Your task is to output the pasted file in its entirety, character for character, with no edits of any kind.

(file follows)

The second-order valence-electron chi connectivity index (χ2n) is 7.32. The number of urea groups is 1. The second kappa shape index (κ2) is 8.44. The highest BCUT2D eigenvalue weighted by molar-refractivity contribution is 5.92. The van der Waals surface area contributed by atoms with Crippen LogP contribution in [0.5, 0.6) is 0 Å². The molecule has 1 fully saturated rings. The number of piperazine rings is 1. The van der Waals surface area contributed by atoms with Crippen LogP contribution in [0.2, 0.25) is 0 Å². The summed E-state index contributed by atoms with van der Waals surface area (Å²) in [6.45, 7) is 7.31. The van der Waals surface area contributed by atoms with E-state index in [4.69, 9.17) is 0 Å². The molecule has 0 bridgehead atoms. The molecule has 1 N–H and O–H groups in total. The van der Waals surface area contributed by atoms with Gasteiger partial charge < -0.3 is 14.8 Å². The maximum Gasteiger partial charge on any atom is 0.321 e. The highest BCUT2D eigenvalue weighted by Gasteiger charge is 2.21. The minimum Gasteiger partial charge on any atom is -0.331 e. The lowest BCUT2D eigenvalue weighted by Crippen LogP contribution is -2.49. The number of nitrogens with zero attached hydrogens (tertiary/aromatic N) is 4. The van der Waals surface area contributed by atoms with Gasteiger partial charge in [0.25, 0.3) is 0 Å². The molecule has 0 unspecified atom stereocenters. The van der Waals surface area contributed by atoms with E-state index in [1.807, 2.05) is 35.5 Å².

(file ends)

The second-order valence-electron chi connectivity index (χ2n) is 7.32. The number of urea groups is 1. The second kappa shape index (κ2) is 8.44. The highest BCUT2D eigenvalue weighted by molar-refractivity contribution is 5.92. The van der Waals surface area contributed by atoms with Crippen LogP contribution in [0.5, 0.6) is 0 Å². The molecule has 1 fully saturated rings. The number of piperazine rings is 1. The van der Waals surface area contributed by atoms with Crippen LogP contribution in [0.2, 0.25) is 0 Å². The summed E-state index contributed by atoms with van der Waals surface area (Å²) in [6.45, 7) is 7.31. The van der Waals surface area contributed by atoms with E-state index in [4.69, 9.17) is 0 Å². The molecule has 0 bridgehead atoms. The molecule has 1 N–H and O–H groups in total. The van der Waals surface area contributed by atoms with Gasteiger partial charge < -0.3 is 14.8 Å². The maximum Gasteiger partial charge on any atom is 0.321 e. The highest BCUT2D eigenvalue weighted by Gasteiger charge is 2.21. The minimum Gasteiger partial charge on any atom is -0.331 e. The lowest BCUT2D eigenvalue weighted by Crippen LogP contribution is -2.49. The number of nitrogens with zero attached hydrogens (tertiary/aromatic N) is 4. The van der Waals surface area contributed by atoms with Gasteiger partial charge in [0.25, 0.3) is 0 Å². The molecule has 0 unspecified atom stereocenters. The van der Waals surface area contributed by atoms with E-state index in [1.807, 2.05) is 35.5 Å².